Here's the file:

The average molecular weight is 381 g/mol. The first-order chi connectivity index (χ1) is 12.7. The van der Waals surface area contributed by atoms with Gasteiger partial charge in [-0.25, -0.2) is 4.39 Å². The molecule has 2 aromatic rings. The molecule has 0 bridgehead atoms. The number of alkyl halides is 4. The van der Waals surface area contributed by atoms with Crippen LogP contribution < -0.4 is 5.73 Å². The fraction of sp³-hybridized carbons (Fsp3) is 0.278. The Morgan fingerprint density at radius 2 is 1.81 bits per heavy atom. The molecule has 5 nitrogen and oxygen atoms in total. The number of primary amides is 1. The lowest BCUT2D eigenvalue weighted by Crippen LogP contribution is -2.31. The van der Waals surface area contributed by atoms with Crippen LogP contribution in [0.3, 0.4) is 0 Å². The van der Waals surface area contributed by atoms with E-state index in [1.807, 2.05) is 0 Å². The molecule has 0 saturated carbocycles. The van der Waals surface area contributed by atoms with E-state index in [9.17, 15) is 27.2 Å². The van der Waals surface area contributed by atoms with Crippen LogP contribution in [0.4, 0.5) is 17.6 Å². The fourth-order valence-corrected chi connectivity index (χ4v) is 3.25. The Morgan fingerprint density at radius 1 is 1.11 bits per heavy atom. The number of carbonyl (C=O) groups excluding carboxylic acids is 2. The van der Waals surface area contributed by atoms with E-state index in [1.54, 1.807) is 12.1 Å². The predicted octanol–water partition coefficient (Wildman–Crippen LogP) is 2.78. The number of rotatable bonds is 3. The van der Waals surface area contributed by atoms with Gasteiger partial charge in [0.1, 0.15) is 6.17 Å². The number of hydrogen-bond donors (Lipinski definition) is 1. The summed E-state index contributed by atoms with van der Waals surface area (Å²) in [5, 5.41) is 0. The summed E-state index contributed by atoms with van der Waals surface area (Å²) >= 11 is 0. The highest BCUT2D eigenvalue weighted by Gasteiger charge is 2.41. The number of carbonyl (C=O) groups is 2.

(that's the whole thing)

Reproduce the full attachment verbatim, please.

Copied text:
The average molecular weight is 381 g/mol. The first-order chi connectivity index (χ1) is 12.7. The van der Waals surface area contributed by atoms with Gasteiger partial charge in [-0.25, -0.2) is 4.39 Å². The molecule has 2 aromatic rings. The molecule has 0 bridgehead atoms. The number of alkyl halides is 4. The van der Waals surface area contributed by atoms with Crippen LogP contribution < -0.4 is 5.73 Å². The fraction of sp³-hybridized carbons (Fsp3) is 0.278. The Morgan fingerprint density at radius 2 is 1.81 bits per heavy atom. The molecule has 5 nitrogen and oxygen atoms in total. The number of primary amides is 1. The lowest BCUT2D eigenvalue weighted by Crippen LogP contribution is -2.31. The van der Waals surface area contributed by atoms with Crippen LogP contribution in [0.3, 0.4) is 0 Å². The van der Waals surface area contributed by atoms with E-state index in [1.807, 2.05) is 0 Å². The molecule has 0 saturated carbocycles. The van der Waals surface area contributed by atoms with E-state index in [9.17, 15) is 27.2 Å². The van der Waals surface area contributed by atoms with Crippen LogP contribution in [0.4, 0.5) is 17.6 Å². The fourth-order valence-corrected chi connectivity index (χ4v) is 3.25. The Morgan fingerprint density at radius 1 is 1.11 bits per heavy atom. The number of carbonyl (C=O) groups excluding carboxylic acids is 2. The van der Waals surface area contributed by atoms with E-state index in [1.54, 1.807) is 12.1 Å². The predicted octanol–water partition coefficient (Wildman–Crippen LogP) is 2.78. The number of rotatable bonds is 3. The van der Waals surface area contributed by atoms with Gasteiger partial charge in [0.1, 0.15) is 6.17 Å². The number of hydrogen-bond donors (Lipinski definition) is 1. The summed E-state index contributed by atoms with van der Waals surface area (Å²) in [5, 5.41) is 0. The summed E-state index contributed by atoms with van der Waals surface area (Å²) >= 11 is 0. The highest BCUT2D eigenvalue weighted by Gasteiger charge is 2.41. The number of carbonyl (C=O) groups is 2.